Oct. 27, 2017


I never read obituaries....until recently. Death was too final; I once dreaded the idea of Death,  but these days....I have a new attitude and I no longer fear the end of life.

Growing-Up has changed my thinking about many things, including dying. Now, most days, I read obituaries. They keep me connected and up to date with familiar names, long-ago friends, and-- on several occasions-- some unforgettable boyfriends.

But, when I read most obituaries, I'm instantly irritated with the way each person is portrayed. It seems that most obituaries are written... using a one-size-fits-all pattern!  I've yet to read anything warm, or personal, or endearing, anything that makes me believe most deceased were interesting individuals or had remarkable lives. 

Occasionally,  I feel a tinge of emotion when I read about the person leaving a  favorite pet....or if a familiar quote is used but...over all, most obituaries sound impersonal--- like the closing of another Arby's.

Oh, and how I despise reading the words "He/She was reared"  in such and such town..."!!!! Sounds like a car,  rear-ended in an accident!  Thank You But....."I was raised,  I grew-up,  I spent most of my life".... BUT DON'T WRITE ABOUT ME BEING REARED!

So, completely disenchanted...I decided to write my own obituary. I wrote my life story in a brief, but very-personal style.

I tell "my side" of me in such a way that anyone reading the announcement of my death, will know me as an individual.  I write in a conversational style, using my obituary as my way of saying good-bye.

And, I suggest you do the same. After all, we write wills, detailing who gets-what so--- why not write what we actually want outsiders to know about us?  Why would I let some stranger write that "She had no immediate family" when I have a wonderful four-legged family who will miss me more than life-itself?!?!?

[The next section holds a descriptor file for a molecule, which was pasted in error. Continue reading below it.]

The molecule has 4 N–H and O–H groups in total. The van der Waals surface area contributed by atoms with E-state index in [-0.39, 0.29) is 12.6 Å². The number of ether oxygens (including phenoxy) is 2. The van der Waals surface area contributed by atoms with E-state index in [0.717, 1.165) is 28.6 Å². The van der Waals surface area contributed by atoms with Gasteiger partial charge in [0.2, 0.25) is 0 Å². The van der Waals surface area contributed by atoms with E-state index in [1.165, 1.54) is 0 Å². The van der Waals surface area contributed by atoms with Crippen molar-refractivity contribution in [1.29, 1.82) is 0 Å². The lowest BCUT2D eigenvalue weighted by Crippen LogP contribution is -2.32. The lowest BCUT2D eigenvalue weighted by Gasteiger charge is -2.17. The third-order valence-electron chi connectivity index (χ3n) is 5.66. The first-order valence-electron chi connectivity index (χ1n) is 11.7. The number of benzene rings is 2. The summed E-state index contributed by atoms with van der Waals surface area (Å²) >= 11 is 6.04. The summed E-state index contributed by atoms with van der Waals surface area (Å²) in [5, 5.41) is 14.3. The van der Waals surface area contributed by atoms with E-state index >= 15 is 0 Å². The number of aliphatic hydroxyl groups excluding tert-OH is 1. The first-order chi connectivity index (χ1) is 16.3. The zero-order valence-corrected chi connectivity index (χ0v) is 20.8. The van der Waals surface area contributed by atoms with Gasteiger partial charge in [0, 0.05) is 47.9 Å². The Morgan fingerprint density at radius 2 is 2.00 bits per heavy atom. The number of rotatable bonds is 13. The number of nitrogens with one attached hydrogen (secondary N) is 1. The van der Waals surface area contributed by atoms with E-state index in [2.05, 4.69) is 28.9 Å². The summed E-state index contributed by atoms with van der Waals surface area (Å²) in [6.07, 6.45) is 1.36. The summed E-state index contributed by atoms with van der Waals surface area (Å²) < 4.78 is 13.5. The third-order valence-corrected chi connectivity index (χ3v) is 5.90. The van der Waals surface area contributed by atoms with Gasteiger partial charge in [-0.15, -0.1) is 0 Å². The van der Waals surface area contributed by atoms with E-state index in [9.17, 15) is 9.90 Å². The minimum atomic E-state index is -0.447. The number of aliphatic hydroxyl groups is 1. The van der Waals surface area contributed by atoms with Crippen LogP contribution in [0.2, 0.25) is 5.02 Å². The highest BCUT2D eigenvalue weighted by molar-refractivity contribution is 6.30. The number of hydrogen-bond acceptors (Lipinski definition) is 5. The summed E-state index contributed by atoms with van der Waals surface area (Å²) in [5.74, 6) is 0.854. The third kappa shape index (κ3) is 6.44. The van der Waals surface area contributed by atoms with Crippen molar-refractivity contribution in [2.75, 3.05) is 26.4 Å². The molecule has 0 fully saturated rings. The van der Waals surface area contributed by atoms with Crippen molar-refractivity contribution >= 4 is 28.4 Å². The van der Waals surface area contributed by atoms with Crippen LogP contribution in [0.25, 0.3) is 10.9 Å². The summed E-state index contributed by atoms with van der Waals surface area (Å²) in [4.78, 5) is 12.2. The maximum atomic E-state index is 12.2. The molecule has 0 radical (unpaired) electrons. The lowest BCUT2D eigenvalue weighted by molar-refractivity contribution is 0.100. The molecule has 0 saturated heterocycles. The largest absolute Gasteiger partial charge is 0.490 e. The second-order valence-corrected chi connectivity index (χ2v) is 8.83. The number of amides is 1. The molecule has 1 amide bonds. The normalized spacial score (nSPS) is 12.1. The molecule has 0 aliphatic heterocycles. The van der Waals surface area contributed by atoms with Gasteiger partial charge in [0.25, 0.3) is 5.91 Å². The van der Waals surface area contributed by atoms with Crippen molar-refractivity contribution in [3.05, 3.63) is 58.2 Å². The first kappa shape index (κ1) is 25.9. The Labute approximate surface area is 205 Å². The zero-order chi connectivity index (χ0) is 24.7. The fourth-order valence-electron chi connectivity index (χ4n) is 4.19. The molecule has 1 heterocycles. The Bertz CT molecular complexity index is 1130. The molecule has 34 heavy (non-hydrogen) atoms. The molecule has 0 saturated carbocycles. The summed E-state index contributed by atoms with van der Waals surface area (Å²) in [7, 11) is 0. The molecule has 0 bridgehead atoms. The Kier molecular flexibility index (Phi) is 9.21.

Or, why would someone insist on listing my degrees or titles when I know exactly what I want people to remember about me and....degrees and titles are not on my list.  

We are all different. When we die, our obituaries shouldn't read like a rubber stamp-version of the person in the next casket. The only way we can guarantee our obits are personalized,  show our individuality--- is to write them ourselves...and keep them updated. 

No One---not a family member, nursing home aide, or funeral home secretary---should write our obituaries. Who knows us better than we know ourselves? 

The day we were born---we were considered unique, different, and truly one-of-a-kind.  When we die....we each deserve to be remembered as the same unique, one-of-a-kind- individual who once lived, breathed, and loved life.  And when we die, the world  should honor us...our way.  Treat us with all the love and respect we rightfully deserve... not with cold, impersonal words from a canned obituary. 

"Til Death Do Us Part."

Sally Miller

PS...I encourage you to write your obituary soon; there's really nothing to it, but...if you want help, send me an email.  I do write/edit obituaries for others and charge a small fee but....no payment is due until everyone is happy with the results.

Latest comments

17.10 | 01:42

I miss being Facebook friends with you! Hope you are well and happy.

Tammy Brookover Jay

15.10 | 01:28

Love all of this. I'm so lucky to be your neighbor,

30.08 | 16:26

Sally, my friend, I love your writings and sometimes they make me cry and then smile. I love you as if I had known you all my life. God Bless you each and every day in all you do.

29.08 | 19:19

Lol, I loved reading this story! As a female that dated a couple men with Harleys, I totally understand and met Harley Guy myself, many times over!
I hope you get your 3wheels someday soon!

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